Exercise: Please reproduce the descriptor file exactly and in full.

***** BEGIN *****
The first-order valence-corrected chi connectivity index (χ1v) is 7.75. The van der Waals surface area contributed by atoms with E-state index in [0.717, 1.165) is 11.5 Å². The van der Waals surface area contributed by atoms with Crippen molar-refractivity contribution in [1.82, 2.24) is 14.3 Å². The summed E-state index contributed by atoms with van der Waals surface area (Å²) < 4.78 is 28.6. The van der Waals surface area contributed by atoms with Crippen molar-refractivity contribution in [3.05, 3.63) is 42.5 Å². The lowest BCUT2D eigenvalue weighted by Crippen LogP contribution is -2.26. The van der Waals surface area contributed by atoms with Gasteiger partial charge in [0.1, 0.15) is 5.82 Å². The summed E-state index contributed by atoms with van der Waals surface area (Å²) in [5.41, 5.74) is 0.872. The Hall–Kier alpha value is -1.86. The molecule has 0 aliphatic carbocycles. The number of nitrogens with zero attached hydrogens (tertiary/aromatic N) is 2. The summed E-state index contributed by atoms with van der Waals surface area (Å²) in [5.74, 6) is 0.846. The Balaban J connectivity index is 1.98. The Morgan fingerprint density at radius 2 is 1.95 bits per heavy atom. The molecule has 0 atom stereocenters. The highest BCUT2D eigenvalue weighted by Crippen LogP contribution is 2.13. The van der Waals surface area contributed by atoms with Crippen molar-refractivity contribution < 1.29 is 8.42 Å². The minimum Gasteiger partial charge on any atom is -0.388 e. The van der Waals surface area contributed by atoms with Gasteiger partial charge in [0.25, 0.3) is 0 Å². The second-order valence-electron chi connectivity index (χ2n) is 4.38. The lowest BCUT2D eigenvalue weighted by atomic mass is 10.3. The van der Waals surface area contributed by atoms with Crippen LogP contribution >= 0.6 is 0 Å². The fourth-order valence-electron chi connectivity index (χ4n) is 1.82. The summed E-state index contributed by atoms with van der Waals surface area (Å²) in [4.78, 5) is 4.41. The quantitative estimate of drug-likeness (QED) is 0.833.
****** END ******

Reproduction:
The first-order valence-corrected chi connectivity index (χ1v) is 7.75. The van der Waals surface area contributed by atoms with E-state index in [0.717, 1.165) is 11.5 Å². The van der Waals surface area contributed by atoms with Crippen molar-refractivity contribution in [1.82, 2.24) is 14.3 Å². The summed E-state index contributed by atoms with van der Waals surface area (Å²) < 4.78 is 28.6. The van der Waals surface area contributed by atoms with Crippen molar-refractivity contribution in [3.05, 3.63) is 42.5 Å². The lowest BCUT2D eigenvalue weighted by Crippen LogP contribution is -2.26. The van der Waals surface area contributed by atoms with Gasteiger partial charge in [0.1, 0.15) is 5.82 Å². The summed E-state index contributed by atoms with van der Waals surface area (Å²) in [5.41, 5.74) is 0.872. The Hall–Kier alpha value is -1.86. The molecule has 0 aliphatic carbocycles. The number of nitrogens with zero attached hydrogens (tertiary/aromatic N) is 2. The summed E-state index contributed by atoms with van der Waals surface area (Å²) in [5.74, 6) is 0.846. The Balaban J connectivity index is 1.98. The Morgan fingerprint density at radius 2 is 1.95 bits per heavy atom. The molecule has 0 atom stereocenters. The highest BCUT2D eigenvalue weighted by Crippen LogP contribution is 2.13. The van der Waals surface area contributed by atoms with Crippen molar-refractivity contribution < 1.29 is 8.42 Å². The minimum Gasteiger partial charge on any atom is -0.388 e. The van der Waals surface area contributed by atoms with Gasteiger partial charge in [0.25, 0.3) is 0 Å². The second-order valence-electron chi connectivity index (χ2n) is 4.38. The lowest BCUT2D eigenvalue weighted by atomic mass is 10.3. The van der Waals surface area contributed by atoms with Crippen LogP contribution >= 0.6 is 0 Å². The fourth-order valence-electron chi connectivity index (χ4n) is 1.82. The summed E-state index contributed by atoms with van der Waals surface area (Å²) in [4.78, 5) is 4.41. The quantitative estimate of drug-likeness (QED) is 0.833.